HISTORY REPEATED

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Status: In Progress  |  Genre: Historical Fiction  |  House: Booksie Classic

A few thoughts on ironic repeated incidents from history, from thousands of years ago up to the present.

HISTORY REPEATED

 

What differentiate our world in the year 2020 from the world of centuries and millennia in the past? Mainly technology, but human behaviour didn’t change. The more we change our world the more it stays the same. One would think that with our evolution from cavemen to where we are today, our education, our humanity and our intelligence would grow accordingly. Are we more intelligent than the earth’s inhabitants from centuries ago? Are we more civilized? That is debateable. Great conquerors changed the balance of power over the globe many times.

One specific character from history represents the typical paradigm of what happens when one ruler gains too much power. Just after the start of the Christian Calendar there was this Roman Emperor by the name of Caligula. He took the throne at the age of 24, and he was one of the cruellest and most brilliant rulers Rome ever had. He made a few clever technological inventions all of which had one purpose; to support his delusions of grandeur. One example were statues that were fitted on a base that rotated. At the time Rome was a world power mainly because of one technology only they had, Roman concrete, made from a base material called potsalana. They used this to erect impressive buildings in their colonies in Northern Africa and all over Europe. Caligula had a number of hobbies and all of them were bad. These included expanding the Roman Empire, murdering his political opponents, the bloody games in the Colosseum, surrounding himself with beautiful women and bankrupting the state. He ignored that lesson from history; ‘If you live by the sword you die by the sword’, and at the age of 29 he was murdered by a family member.

Genghis Khan from the 12th century was one of the most famous warlords and he ruled over most of Asia. His kingdom stretched from the area west of Japan into Eastern Europe. This was no ordinary man. On his tours of war he killed 40 million people. This Emperor cared about his people and he shared, but he coveted  more land and power.  On top of his impressive achievements he also had five wives and between 500 and 1000 by-wives, depending on the source. He had so many children, it is estimated that over 30 million people today are his descendants. Approximately 4 out of a thousand of all the persons in the world today carry his genes. In a way he made the world a better place by introducing paper money, gun powder and the technology of the compass. Other conquerors from history were Alexander the Great, Julius Caesar, Hannibal, the Vikings and more recently the powers of Europe when they colonized the world. All of these warlords and empires shared one behavioural trait; to expand their power and territory no matter what the cost. One of the most classical examples of a repeat out of history was when Hitler tried to invade Russia in 1941. He attacked Moscow with a massive army, with large numbers of fatalities on both sides. Eventually the Germans had to retreat as they ran out of supplies and their clothing which did not prepare them for the cold conditions. Napoleon attempted an invasion into Russia in 1812. The Russians refused to engage and retreated into the interior, destroying supplies as they moved. The French troops fell stuck in the snow, their supply chains became dysfunctional and many troops froze to death. Towards the end of these invasions all the Russians had to do was to sit back and watch how the enemy tried to dig themselves out of the snow. Two of the most brilliant military strategists from history failed for the same reason, their invasions ground to a halt in the middle of the Russian winter.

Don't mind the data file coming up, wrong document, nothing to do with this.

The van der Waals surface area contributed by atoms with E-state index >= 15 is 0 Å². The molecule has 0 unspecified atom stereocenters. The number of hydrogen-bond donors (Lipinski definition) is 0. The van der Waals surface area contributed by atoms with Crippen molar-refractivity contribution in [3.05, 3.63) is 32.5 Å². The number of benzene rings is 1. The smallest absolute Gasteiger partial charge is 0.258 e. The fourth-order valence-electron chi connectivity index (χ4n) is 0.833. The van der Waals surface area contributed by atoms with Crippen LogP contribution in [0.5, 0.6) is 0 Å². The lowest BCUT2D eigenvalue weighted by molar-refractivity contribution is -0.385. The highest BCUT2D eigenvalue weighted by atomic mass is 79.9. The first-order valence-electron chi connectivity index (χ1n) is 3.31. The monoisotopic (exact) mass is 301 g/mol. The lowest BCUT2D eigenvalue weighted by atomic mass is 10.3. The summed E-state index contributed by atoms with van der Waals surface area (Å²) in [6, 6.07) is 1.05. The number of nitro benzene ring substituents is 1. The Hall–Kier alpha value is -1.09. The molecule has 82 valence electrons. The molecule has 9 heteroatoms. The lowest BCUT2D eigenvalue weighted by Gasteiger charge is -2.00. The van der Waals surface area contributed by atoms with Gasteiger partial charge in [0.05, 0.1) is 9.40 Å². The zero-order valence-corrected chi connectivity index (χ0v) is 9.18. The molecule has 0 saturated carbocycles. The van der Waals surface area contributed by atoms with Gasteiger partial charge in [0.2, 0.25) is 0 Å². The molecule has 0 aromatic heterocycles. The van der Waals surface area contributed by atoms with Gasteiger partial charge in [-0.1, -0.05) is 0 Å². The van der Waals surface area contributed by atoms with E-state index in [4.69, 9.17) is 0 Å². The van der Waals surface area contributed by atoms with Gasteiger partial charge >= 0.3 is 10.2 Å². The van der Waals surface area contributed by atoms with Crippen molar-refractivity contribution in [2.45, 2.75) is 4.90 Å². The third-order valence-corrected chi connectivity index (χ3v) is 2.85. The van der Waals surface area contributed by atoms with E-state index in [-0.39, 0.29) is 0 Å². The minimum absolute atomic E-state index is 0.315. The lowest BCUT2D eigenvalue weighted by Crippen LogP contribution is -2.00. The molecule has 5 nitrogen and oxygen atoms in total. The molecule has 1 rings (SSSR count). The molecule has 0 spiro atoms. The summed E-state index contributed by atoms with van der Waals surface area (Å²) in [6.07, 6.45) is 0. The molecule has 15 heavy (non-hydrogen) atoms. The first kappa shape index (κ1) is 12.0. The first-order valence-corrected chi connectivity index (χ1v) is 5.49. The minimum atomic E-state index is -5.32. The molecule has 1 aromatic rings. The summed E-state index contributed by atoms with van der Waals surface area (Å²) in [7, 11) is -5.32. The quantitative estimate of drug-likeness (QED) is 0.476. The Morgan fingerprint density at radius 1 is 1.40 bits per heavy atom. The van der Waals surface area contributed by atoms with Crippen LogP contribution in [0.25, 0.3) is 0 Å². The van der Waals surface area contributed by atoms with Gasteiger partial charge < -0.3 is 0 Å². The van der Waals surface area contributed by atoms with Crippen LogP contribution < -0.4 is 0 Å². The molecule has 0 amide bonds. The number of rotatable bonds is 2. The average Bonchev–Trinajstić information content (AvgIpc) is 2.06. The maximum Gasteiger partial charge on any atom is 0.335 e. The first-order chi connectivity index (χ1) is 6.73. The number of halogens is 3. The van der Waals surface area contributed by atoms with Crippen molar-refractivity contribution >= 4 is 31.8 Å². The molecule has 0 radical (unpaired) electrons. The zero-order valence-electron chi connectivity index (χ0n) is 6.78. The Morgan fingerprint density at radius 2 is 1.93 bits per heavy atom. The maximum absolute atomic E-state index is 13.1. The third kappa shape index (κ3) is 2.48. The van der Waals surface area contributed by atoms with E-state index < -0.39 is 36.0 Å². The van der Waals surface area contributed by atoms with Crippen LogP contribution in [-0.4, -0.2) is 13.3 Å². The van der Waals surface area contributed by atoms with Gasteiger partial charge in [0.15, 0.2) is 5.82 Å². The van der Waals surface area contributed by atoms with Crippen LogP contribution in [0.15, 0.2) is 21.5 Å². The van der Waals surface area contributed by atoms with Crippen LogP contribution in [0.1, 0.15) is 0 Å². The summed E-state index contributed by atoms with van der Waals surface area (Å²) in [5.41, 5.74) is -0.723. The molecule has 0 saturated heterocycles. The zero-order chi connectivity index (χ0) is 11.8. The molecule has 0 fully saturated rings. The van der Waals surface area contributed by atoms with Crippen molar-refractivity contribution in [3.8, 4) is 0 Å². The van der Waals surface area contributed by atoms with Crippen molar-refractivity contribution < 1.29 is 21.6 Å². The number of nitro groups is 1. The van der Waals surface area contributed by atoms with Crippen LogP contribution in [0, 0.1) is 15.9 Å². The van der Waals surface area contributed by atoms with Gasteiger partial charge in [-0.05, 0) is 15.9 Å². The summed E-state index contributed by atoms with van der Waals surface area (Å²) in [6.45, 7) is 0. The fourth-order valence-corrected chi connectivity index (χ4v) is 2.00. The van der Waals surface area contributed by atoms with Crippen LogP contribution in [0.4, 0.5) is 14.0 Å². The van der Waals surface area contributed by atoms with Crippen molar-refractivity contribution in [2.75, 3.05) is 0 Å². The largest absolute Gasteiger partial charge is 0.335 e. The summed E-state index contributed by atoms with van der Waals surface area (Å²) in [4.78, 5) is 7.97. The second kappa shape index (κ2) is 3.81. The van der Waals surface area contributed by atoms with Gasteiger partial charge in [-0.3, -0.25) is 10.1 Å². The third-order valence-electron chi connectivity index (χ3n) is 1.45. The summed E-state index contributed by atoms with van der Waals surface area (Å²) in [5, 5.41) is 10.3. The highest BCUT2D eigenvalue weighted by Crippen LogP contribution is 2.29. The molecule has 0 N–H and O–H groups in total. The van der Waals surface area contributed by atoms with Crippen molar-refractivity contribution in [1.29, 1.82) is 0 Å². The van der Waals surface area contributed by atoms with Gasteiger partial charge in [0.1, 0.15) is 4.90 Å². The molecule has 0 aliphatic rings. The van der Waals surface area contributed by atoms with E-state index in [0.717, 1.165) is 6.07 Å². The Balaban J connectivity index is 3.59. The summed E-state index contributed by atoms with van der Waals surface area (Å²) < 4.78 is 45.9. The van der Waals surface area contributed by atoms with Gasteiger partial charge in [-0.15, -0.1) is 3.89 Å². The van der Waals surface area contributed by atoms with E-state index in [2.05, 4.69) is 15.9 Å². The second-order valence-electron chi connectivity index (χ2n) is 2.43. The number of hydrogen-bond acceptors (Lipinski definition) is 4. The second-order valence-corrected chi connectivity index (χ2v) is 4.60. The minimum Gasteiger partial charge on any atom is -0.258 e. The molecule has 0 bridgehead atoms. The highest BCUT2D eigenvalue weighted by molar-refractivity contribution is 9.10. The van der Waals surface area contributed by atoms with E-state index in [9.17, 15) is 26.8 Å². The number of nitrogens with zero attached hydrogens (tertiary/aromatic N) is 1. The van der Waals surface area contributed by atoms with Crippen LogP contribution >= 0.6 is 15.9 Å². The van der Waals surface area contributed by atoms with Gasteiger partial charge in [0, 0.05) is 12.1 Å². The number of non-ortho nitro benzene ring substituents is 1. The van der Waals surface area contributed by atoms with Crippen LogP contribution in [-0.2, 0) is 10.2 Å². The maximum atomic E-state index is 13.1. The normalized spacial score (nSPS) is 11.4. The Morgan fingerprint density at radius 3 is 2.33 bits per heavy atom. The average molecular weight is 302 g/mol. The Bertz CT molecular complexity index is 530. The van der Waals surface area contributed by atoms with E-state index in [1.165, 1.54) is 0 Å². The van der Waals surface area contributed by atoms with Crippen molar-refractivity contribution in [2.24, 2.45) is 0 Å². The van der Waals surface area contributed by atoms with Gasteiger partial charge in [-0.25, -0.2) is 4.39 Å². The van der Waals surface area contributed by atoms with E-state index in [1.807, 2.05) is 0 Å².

So what did Genghis Khan, over a 1000 years later do different from Caligula? Except for having a lot more descendants and being more technology orientated, very little. From the time of the Old Testament and more recently over the past few centuries we got some very sound advice from great minds, scientists, philosophers and business tycoons. From the Old Testaments it is: ‘As you sow, so shall you reap.’ Karl Jung, that famous psychoanalyst said: ‘To think is hard, that’s why most people judge’. If you have any doubts about this just pay more attention to your conversations. And the greatest truth came from Henry Ford over a hundred years ago: ‘The world’s problems are created by laziness and idleness.’ The philosopher George Santanya said: ‘Those who don’t know their history are bound to repeat it.’ How is it that mankind just never learn from history? Money and power change people. They can come from humble, impoverished backgrounds, but once they have tasted fame and fortune they very fast forget their origins. One famous Hollywood actor had this explanation when he was confronted with his abusive and arrogant attitude: ‘When I was poor nobody told me what happens when you get rich and famous’. True to human nature very few individuals have the emotional integrity to remain humble once they taste riches and power.